No matter what growth rate predictions you subscribe to for cloud computing in the next few years, the demand for cloud is going to drive a counter-demand for computing at the network’s edge. Requirements for low latencies, massive data volume as well as non-technical rules around maintaining data control will drive the need for processing on the ground, not in the cloud.

First, let’s look at cloud growth. Cisco predicts in their latest Global Cloud Index that by 2021, 94 percent of all workloads will run in some form of cloud environment. Part of this expectation fuels their prediction for growth in massive “hyperscale” data centers. Tens of thousands of servers humming away in facilities the size of multiple football stadiums, often with their own power sources like hydroelectric or wind turbines. Huge facilities run by folks like Amazon, Google, Facebook and Microsoft.

Cisco does concede that while all of these workloads will be cloud-based, not all of those clouds are far away. Local virtualized environments and “fog” computing will act to limit traffic requirements by processing locally.

In the article bold titled, “The era of the cloud’s total dominance is drawing to a close,” The Economist asserts that the pendulum of centralized vs. distributed computing is going to swing back again:

Since emerging in the 1950s, commercial computing has oscillated between being more centralised and more distributed. Until the 1970s it was confined to mainframes. When smaller machines emerged in the 1980s and 1990s, it became more spread out: applications were accessed by personal computers, but lived in souped-up PCs in corporate data centres (something called a “client-server” system). With the rise of the cloud in the 2000s, things became more centralised again. Each era saw a new group of firms rise to the top, with one leading the pack: IBM in mainframes, Microsoft in personal computers and AWS in cloud computing.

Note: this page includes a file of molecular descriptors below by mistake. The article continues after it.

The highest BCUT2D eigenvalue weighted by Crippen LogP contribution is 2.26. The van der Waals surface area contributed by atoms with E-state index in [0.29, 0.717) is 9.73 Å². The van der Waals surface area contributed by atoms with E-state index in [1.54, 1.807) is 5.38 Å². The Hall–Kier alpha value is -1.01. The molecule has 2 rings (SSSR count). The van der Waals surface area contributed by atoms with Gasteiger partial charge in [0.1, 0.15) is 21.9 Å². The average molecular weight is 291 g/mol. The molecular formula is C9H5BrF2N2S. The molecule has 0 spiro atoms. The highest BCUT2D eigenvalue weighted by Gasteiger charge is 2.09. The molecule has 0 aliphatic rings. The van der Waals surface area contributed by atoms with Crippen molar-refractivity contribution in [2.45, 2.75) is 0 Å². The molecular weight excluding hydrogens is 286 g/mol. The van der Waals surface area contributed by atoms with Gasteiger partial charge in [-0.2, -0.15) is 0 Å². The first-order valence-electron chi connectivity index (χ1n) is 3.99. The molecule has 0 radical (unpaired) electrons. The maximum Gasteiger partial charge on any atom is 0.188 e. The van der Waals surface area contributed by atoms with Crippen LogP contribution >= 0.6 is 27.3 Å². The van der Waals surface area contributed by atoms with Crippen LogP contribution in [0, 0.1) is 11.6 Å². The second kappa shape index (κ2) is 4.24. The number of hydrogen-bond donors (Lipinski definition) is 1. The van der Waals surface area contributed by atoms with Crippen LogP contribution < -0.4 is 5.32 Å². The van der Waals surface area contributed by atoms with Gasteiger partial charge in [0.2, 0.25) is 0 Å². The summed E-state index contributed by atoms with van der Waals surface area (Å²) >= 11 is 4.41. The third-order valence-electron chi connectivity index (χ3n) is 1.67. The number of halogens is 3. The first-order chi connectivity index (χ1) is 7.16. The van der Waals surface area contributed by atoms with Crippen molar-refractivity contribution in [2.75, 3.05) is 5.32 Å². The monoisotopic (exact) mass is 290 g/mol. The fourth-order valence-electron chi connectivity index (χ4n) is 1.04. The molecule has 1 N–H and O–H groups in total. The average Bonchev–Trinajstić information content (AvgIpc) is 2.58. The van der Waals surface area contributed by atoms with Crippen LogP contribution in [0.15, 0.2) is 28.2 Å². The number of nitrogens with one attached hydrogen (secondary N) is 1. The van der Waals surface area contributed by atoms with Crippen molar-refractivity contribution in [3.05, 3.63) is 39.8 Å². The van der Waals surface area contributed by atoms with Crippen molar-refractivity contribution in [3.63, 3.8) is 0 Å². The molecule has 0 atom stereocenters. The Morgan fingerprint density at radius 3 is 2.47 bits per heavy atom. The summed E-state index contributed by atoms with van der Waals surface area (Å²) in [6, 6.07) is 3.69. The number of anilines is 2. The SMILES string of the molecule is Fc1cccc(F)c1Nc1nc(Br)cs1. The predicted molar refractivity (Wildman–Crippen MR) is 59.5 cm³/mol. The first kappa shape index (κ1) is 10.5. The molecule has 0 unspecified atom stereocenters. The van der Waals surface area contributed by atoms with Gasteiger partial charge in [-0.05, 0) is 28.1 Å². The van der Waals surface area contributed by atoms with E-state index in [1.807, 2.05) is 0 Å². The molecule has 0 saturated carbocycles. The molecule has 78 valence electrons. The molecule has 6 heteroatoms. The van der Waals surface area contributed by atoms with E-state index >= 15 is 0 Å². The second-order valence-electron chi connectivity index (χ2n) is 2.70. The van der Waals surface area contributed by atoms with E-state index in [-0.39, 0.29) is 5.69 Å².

Powerful processors and virtualized applications are the answer for local processing of large amounts of data. The easy example is self-driving cars. Generating as much as 25 gigabytes an hour of data, a single vehicle is spewing out nearly 30 times the data of an HD video stream. Before all that data can be uploaded and instructions sent back, the car might have driven off a cliff or over a cyclist. Data capture and analysis has to happen locally. The industry marketing people are saying it’s like cloud computing, but local. And what’s a cloud that’s close by? You’ve got it — fog computing.

Oh, and data possession matters too — many countries have laws requiring data to stay within their borders or even a company’s physical facility. For their part, many companies worried about leaks prefer to keep data in-house.

Network management at the edge?

Network management isn’t that different. Centralized management tools are great at collecting data, but much like self-driving cars, you don’t want to rely on the network for mission critical device changes and recovery of the gear that creates that network. But, remove that dependence and put data collection, analysis at the edge and you open up a new level of confidence and reliability.

That’s what Uplogix does from an out-of-band perspective. By utilizing the console ports and dedicated Ethernet connections to reduce dependence on the network itself for retrieving state and performance information, as well as reliably executing predefined automated tasks, Uplogix is like an automated admin with a crash cart. Except, we’re connected to all devices at once and working 24×7.

Call it fog computing if you want, but we call it going beyond out-of-band.